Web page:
The biggest tourist thing to do on the Sunshine Coast is Steve Irwin's Australia Zoo. Usually, we're not too supportive of zoos (expecially some of the ones in Europe, recall the bear pits in Switzerland) but they've done a great job in conservation and none of the animals seemed 'caged in'. It's amazing how worshipped Steve Irwin is in Queensland. In Canada, we thought of him as a novelty act but he really has done great things for habitat preservation and awareness. His likeness is all over the zoo and his family still runs the show. Even his annoyingly cute little prodigy, Bindi, who now has her own recording album which they play on a loop in certain sections of the zoo.
We took the bus there with the Munich Boys and another german mate, Timo. We started off with the least exciting animals (otters and lizards) but quickly went for the elephant feeding. It seems everybody at the zoo lines up to pay to feed them. They're stuck in line forever and only get a few seconds with the elephants so we opted for lining the fence along where the handlers lead them down from their paddock. We got
Walking the Asian Elephants to the tourists lined up to hand-feed them
right up close for some great pictures. The handlers line them up one-by-one and they hold the tail of the one in front of them to form some sort of elephant train.
After that we checked out the wombats which instantly became our favourites for their laid back attitude and big rear ends. The bird exhibits were cool as you got to walk right inside a giant cage with a simulated rainforest ecosystem and you had to keep your eyes peeled for the dozens of different breeds. This was followed by the kangaroo park where you went right inside and had the ability to go up and pet the roos. You could do pretty much anything to these roos but they were trained to go to their Kangaroo only 'quiet area' once they got sick of humans playing with their tails. Right outside the kangaroo park there was a koala petting area, carefully guarded by keepers to prevent harassment of these sleeping beasts. We then took a walk through the SE Asia section to look at the tigers.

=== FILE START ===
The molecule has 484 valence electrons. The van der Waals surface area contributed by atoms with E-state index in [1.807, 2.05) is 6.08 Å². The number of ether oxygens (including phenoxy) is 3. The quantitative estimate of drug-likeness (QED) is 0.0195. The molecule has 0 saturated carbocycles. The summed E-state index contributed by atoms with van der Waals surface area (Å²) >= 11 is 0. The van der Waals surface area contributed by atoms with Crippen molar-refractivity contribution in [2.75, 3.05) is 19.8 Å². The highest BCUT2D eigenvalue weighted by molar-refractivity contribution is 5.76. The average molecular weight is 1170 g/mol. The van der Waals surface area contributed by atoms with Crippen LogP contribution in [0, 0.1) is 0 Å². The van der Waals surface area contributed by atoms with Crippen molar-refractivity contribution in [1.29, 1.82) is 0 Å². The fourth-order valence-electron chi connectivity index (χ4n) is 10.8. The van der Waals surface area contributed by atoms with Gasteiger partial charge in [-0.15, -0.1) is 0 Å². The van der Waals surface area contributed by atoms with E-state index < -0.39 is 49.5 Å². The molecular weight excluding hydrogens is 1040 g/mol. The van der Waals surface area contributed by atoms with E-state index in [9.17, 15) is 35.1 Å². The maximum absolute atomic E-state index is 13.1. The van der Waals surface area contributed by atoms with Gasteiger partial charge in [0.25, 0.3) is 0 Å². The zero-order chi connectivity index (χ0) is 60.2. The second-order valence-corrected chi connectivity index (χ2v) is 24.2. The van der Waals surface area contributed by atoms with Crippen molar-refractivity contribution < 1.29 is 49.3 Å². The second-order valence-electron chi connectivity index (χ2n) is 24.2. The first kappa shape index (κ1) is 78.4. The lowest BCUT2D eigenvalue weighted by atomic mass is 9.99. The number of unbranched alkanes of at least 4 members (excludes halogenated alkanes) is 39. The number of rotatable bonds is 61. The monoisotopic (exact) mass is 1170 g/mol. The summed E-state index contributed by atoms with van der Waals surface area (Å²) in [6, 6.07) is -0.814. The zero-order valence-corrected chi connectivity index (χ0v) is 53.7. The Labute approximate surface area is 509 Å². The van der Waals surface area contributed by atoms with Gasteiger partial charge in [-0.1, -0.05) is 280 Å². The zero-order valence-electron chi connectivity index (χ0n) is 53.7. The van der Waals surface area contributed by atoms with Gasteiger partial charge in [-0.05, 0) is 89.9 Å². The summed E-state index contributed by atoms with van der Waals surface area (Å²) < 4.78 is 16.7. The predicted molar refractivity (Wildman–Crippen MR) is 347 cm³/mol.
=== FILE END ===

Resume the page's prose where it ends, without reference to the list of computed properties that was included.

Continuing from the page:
We had lunch (well, four peanut butter and jelly sandwiches nicked from the hostel because we're too cheap) then took
One of many viciously lethal snakes in Australia
in a few more exhibits while we waited for the Croc Show to begin. It was here where we discovered another one of our favourite animals, the cossawary, and emu-like big bird with a red fin on it's head and raptor feet. Apparently, you can find them in the wild in Far North Queensland so we hope to check them out one day. The Croc Show, which Steve used to do before the accident, was geared for kids but the crocodile feeding was still pretty cool. After the show we just had enough time to walk through the crocodile pens and a few remaining exhibits before it was time to catch the bus back. Of course, we made one more trip to the infamous wombats before leaving.
It was a solid day but we were very happy to have been there. By far it was the best zoo either one of us has ever been to.
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